Jude (day 1167)

Jude (day 1167) 12 March 2013

          1-2: Jude appears to have been a general epistle, sent out as a circulatory letter to a number of congregations rather than to any specific location. He identifies himself as a slave of Jesus Christ and brother of James, tantalizing but frustrating references to his identity. If he was the apostle Judas (not Iscariot) he was not the brother of the apostle James. If he was the brother of that James in Acts who is known as “the brother of the Lord,” then he would also be a brother of Jesus and not a slave of Jesus. The first verse contains a shadow of the problems plaguing the church by the end of the first century — internal evidence makes 80-100 A.D. a likely time for Judeto have been written — because it refers to those who are “kept safe” for Jesus Christ, implying some danger. Indeed, we will find there is much danger, not from persecution but from internal disturbances.

3-4: He gets right to the point. The church has been infiltrated by those who preach a different gospel from the one the apostles preached. He points out two specific differences in this paragraph: the first is licentiousness, and seems to relate to what theologians call antinomianism (against law). This was a corruption of early Christianity which held that since Christ had fulfilled the law, grace covers all our sins and so we can live any way we choose and do anything we like. John Wesley called this “a gospel of the flesh.” The second charge is that they deny Jesus Christ as Master and Lord. The issue here seems to be the argument about Christ’s identity as the Son of God. These were people who held that Jesus was an ordinary person like everybody else, and so his teachings were not especially authoritative. Most scholars think this is a reference to an ancient heresy known as Gnosticism, which claimed certain knowledge about God and the world not available to those outside their circle.

5-7: He offers three examples of what happens to those who oppose God: the Hebrews who rebelled against Moses in the wilderness, the angels who “fell from grace” (a prominent feature of Jewish mythology more so than that of scripture), and the citizens of Sodom and Gomorrah who were destroyed because of their licentious behavior.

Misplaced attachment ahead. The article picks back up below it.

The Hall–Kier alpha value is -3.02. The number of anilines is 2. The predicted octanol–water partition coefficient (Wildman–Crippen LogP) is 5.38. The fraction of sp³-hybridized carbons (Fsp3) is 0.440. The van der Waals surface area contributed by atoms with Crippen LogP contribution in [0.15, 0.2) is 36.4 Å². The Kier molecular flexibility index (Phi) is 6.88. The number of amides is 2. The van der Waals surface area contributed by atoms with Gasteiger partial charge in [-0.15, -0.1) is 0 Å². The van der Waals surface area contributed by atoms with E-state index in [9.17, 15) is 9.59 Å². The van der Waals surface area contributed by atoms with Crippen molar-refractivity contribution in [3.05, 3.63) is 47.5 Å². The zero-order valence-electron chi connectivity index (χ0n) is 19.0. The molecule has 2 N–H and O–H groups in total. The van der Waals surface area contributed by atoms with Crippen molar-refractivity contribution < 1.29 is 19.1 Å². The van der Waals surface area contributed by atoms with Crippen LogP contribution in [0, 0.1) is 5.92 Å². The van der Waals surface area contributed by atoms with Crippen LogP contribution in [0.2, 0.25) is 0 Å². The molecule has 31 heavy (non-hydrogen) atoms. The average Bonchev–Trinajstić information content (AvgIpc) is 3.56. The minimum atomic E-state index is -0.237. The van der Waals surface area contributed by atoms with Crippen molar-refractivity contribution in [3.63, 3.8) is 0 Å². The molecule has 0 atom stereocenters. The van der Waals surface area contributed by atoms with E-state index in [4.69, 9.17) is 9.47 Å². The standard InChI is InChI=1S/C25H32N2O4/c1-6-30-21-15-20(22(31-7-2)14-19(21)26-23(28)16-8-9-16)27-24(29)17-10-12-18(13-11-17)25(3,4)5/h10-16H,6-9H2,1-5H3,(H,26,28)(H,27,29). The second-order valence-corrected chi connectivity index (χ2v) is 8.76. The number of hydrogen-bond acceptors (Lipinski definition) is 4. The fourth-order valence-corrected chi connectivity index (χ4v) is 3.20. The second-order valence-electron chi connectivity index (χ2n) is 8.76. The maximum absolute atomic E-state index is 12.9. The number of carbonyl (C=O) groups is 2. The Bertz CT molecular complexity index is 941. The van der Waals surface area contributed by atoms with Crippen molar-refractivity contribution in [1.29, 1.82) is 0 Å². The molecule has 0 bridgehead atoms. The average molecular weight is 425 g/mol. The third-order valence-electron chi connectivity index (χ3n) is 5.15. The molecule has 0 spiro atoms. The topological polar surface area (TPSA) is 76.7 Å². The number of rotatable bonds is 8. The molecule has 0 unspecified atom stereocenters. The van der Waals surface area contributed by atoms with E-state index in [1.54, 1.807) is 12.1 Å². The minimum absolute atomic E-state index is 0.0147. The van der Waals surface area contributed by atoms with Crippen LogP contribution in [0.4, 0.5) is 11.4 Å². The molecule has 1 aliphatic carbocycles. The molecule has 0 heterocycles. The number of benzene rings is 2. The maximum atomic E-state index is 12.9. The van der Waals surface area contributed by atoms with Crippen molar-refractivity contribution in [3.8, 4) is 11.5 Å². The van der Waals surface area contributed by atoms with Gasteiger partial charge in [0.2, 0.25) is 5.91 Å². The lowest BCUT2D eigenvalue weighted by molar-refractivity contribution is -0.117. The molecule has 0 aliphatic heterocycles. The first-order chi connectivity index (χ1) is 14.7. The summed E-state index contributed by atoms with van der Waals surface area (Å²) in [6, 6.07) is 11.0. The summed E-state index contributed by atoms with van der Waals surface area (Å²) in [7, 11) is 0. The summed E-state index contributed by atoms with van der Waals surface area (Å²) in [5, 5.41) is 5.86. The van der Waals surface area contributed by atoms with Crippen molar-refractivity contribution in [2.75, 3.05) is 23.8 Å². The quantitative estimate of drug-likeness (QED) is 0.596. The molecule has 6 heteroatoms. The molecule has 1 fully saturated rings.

8: In reverse order he refers to Sodom and Gomorrah, the fallen angels, and the rebellious Hebrews.

9: This is a reference to an ancient Jewish legend about the devil contending with Gabriel for the body of Moses. His point is that even Gabriel did not dare condemn the devil (the chief of the fallen angels in Jewish legend) but left that to the Lord.

10: The troublemakers, unlike Gabriel, slander everything they don’t understand and are destroyed by giving in to their (perverted) instincts.

11: For the reference to Cain, see Genesis 4:1-16. Balaam’s story is in Numbers 22-24, but there is much legendary material about Balaam that doesn’t leave him in nearly the positive light of that story. In fact, later rabbis blamed Balaam for the sexual immorality that became prevalent among the Hebrews as reported in Numbers 25 (but in Numbers their immorality is not directly connected to Balaam).Korah’s rebellion is recounted in Numbers 16.

12-13: Fivecolorful metaphors are used for these troublemakers. They are rocks (or reefs, or blemishes) at the church’s fellowship meals, feeding on the church by taking pay for their “teaching.” They are waterless clouds, producing nothing of substance for anyone else. They are autumn trees without fruit, again producing nothing for others; twice dead, perhaps because they were once unbelievers, then became believers, but now are spreading teachings not in keeping with faith in Christ; uprooted because they have left the truth given them at first by the apostles. They are wild waves “casting up the foam of their own shame,” perhaps meant to compare the worthlessness of their teaching with the worthlessness of foam. They are wandering stars, which makes us think of comets which appear for a time and then seem to disappear into the utter darkness of space; but Jude is probably referring to passages in the non-canonical Book of Enoch in which stars are equated to angels and some of them rebel against God and are cast out.

14-16: Quoting the Book of Enoch, Jude asserts that the coming of these troublemakers was prophesied centuries before, and that God will subject them to judgment. They use their charisma to prey on others and satisfy their own lusts.

17-19: Finally, Jude nails the coffin shut: these people are exactly what the apostles warned you about, he says, for they prophesied that there would be “scoffers engaging in their own ungodly lusts,” which is precisely the way in which Jude has been describing them.

20-23: He now turns from condemnation of the “intruders” (verse 4) to encouragement of the faithful. Keep the faith, he tells them. Pray. Love God. Watch for Christ to return. Have mercy on those who are being swayed by these false teachers and save them if you can, but be fearful of having mercy on those who have participated in the lustful orgies sanctioned by the intruders.

24-25: A beautiful benediction ends the letter, serving once again as a reminder to his readers, both then and through the centuries, that God is able to keep them from falling.

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